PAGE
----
BERM REMNANTS— Lewis Nakarak shows one of the last remnants of the original berm, which was mostly destroyed by ex-typhoon Merbok.

Still waiting on Merbok aid, Shaktoolik braces for fall storms

By Stephen Lezak
SHAKTOOLIK—One year after ex-typhoon Merbok destroyed the 28-foot-tall berm that separated Shaktoolik from Norton Sound, residents look to autumn with a mix of fear and frustration. Without the berm’s protection, the village is dramatically more exposed to incoming storms.
Shaktoolik sits on a narrow rise of land, bordered by Norton Sound on side and by the Tagoomenik River on the other. In recent decades, erosion and worsening storms have led to widespread community discussions about increased vulnerability and whether to relocate the village entirely. Following a storm in 2013, Shaktoolik secured a grant from the Federal Emergency Management Agency, FEMA for short, to build a berm in hopes of buying the community more time.
Shaktoolik was one of the hardest-hit villages during Merbok. Although the berm was almost entirely destroyed, residents assert that the berm did its job by protecting the village during the worst parts of the storm.
Today, all that remains of the original berm is a skinny ridge of lush grass overhanging an eroding dune two miles south of the village.
On a February call between the Shaktoolik City Council and FEMA, Eugene Asicksik, the mayor, explained to federal officials: “If we didn’t have that berm that we’ve worked on since 2014, I think we would have had a lot more damages to homes and other infrastructure in the village.”
“It would have probably taken us out,” a councilmember added.
Beginning in February, FEMA and the city government have met for weekly or biweekly teleconferences. FEMA has also conducted a field visit—both in the immediate aftermath of Merbok, and during three days of fly-in-fly-out meetings in June. Despite the extensive back-and-forth, Shaktoolik leadership remains confused and frustrated by the bureaucratic process and lack of clarity from FEMA about when funding will arrive, and in what amount. Over the summer, leaders gave up hope that the berm would be replaced in time for the 2023 storm season.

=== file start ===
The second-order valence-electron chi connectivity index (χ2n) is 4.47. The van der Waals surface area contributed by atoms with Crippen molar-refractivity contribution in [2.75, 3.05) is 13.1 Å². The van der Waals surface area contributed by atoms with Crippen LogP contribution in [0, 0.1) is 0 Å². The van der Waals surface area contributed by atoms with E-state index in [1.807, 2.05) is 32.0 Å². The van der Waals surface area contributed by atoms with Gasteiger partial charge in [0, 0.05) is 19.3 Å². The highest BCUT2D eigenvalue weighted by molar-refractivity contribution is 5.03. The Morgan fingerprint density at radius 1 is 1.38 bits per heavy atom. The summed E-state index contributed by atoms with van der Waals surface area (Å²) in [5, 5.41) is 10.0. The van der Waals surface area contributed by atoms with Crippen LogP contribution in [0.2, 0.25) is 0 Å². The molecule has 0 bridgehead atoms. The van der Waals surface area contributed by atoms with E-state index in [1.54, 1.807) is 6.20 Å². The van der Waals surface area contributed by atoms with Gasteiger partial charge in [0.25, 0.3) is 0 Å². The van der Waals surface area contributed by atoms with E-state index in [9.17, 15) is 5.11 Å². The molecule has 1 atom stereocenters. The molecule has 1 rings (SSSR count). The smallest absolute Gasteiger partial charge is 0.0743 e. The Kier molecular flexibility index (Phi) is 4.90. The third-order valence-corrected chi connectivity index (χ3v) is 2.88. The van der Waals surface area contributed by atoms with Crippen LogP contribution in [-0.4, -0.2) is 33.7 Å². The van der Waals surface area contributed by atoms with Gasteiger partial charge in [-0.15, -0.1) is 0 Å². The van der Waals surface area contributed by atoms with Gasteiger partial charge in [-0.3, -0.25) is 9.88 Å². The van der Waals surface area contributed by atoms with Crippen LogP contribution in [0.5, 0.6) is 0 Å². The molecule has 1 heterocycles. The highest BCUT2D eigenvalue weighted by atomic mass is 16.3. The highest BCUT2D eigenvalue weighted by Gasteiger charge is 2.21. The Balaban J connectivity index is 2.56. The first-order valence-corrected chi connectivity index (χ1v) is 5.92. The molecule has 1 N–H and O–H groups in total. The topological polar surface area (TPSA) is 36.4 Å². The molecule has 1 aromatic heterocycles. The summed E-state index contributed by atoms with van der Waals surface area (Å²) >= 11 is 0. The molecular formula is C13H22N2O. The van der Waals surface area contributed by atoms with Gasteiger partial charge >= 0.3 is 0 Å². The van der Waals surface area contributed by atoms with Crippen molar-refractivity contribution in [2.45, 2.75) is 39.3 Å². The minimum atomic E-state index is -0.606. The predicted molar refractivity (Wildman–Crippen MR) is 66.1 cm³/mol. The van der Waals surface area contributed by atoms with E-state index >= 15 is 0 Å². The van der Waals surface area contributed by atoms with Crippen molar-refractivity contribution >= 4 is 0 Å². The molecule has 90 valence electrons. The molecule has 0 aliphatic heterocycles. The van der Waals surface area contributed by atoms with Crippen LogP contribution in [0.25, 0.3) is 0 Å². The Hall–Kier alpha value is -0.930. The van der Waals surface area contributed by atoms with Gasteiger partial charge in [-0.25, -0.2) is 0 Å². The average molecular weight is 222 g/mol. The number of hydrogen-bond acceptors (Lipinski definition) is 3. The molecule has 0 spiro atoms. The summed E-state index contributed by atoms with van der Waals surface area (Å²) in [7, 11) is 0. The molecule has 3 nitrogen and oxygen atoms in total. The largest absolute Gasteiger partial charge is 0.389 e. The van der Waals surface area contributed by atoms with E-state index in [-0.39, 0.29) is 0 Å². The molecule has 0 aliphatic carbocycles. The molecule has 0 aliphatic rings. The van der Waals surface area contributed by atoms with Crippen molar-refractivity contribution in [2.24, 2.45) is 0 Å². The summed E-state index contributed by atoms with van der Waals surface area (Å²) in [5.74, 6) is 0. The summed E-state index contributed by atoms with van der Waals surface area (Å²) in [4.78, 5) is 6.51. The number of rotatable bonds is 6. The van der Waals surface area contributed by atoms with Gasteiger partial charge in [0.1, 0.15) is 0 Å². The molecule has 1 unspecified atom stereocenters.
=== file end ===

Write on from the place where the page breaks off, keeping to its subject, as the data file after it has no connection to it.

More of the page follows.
In the weeks following the storm, Kawerak-owned Tumet Industries hastily built a smaller replacement berm. Following guidance from FEMA prohibiting the use of wood in the berm, Tumet rebuilt the berm using only soil and gravel, leaving towering piles of driftwood on the beach. The original berm incorporated this driftwood.
Today, community members disagree whether or not it contributed to the berm’s stability.
“We know what works better than what FEMA down in Washington does,” said Genevieve Rock, development coordinator for the Shaktoolik tribal government. “It’s wrong of them to tell us we can’t use our natural resources when we know that’s what’s binding it together. It worked in the past and what worked in the past is what’s going to work today.”
The Native Village of Shaktoolik is now paying to shore up the smaller berm ahead of the storm season using the remnants of a federal grant awarded before Merbok struck. According to several community leaders, the current efforts are severely hampered by the lack of certain heavy equipment in the village and the lack of funding. The tribe has $155,000 in available funds, a fraction of the berm’s $3.3 million replacement cost.
“What we have there is better than not having anything,” Mayor Asicksik added.
Shaktoolik leaders remain unsure what exactly needs to happen for FEMA to provide financial assistance, adding to the frustration.
This reporter observed three calls between City of Shaktoolik leaders and FEMA officials between February and September. Each call focused heavily on technical and bureaucratic details, ranging from the “grade” of gravel to be used to the berm’s potential impact upon polar bear habitat. When Mayor Asicksik noted that a polar bear has not been sighted near Shaktoolik since 2012, a FEMA representative acknowledged his comment, then told the mayor, “We’re working on an approach, if you will, with our counterparts at Marine Fisheries as well as Fish & Wildlife offices.”
“There’s a big difference between the Western culture and the Alaska Native culture,” explained Rock, the tribal development coordinator. “The funding agencies want all these various plans in place prior to assisting our tribes and some tribes do not have the capacity to meet their requirements.”
Reached for comment by the Nugget, a FEMA spokesperson defended the agency’s process, but admitted that “FEMA recognizes and acknowledges that certain policies and programs do not currently fit the needs of all tribal nations.”
The spokesperson added that in FEMA declarations since 2017, tribal applicants have tended to receive their initial obligation of funds slightly faster than state, local, territorial and private non-profit applicants. “The median number of days from receipt of the applicant’s request for public assistance until their initial obligation is 317 days for tribal applicants, and 375 days for all other applicant types,” according to FEMA.
When asked about FEMA’s fly-in-fly-out protocol, the spokesman added, “Due to limited lodging availability, FEMA’s Public Assistance staff stayed in Nome as the team’s operations hub and flew into Shaktoolik and other villages on day trips to be less of a burden on the recovering communities while having a more efficient operation based out of a central location.”
The availability of lodging in Shaktoolik and the conspicuous cost of the day flights offended some community members, who expressed a preference for FEMA officials to stay in the community.
Rock added, “It would have been nice if they had stayed—if they would have even been here for a storm, boy… They need to see what we face.”
 

The Nome Nugget

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